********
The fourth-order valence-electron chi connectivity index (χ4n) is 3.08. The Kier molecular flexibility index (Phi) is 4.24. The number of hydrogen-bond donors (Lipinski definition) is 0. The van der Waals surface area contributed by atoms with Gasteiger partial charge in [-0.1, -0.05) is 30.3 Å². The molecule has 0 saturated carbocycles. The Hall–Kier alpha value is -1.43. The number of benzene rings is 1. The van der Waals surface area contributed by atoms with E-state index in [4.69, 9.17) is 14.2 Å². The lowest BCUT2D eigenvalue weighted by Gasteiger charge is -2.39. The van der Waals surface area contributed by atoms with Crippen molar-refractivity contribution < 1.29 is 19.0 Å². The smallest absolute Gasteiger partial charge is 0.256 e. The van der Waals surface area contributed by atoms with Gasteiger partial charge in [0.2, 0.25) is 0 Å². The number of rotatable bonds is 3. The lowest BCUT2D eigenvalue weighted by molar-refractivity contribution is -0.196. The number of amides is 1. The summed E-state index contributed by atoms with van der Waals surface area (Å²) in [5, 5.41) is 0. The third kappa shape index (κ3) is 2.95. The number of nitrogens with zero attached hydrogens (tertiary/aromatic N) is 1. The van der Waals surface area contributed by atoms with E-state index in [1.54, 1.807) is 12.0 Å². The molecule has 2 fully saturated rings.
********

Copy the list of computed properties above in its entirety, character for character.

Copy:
The fourth-order valence-electron chi connectivity index (χ4n) is 3.08. The Kier molecular flexibility index (Phi) is 4.24. The number of hydrogen-bond donors (Lipinski definition) is 0. The van der Waals surface area contributed by atoms with Gasteiger partial charge in [-0.1, -0.05) is 30.3 Å². The molecule has 0 saturated carbocycles. The Hall–Kier alpha value is -1.43. The number of benzene rings is 1. The van der Waals surface area contributed by atoms with E-state index in [4.69, 9.17) is 14.2 Å². The lowest BCUT2D eigenvalue weighted by Gasteiger charge is -2.39. The van der Waals surface area contributed by atoms with Crippen molar-refractivity contribution < 1.29 is 19.0 Å². The smallest absolute Gasteiger partial charge is 0.256 e. The van der Waals surface area contributed by atoms with Gasteiger partial charge in [0.2, 0.25) is 0 Å². The number of rotatable bonds is 3. The lowest BCUT2D eigenvalue weighted by molar-refractivity contribution is -0.196. The number of amides is 1. The summed E-state index contributed by atoms with van der Waals surface area (Å²) in [5, 5.41) is 0. The third kappa shape index (κ3) is 2.95. The number of nitrogens with zero attached hydrogens (tertiary/aromatic N) is 1. The van der Waals surface area contributed by atoms with E-state index in [1.54, 1.807) is 12.0 Å². The molecule has 2 fully saturated rings.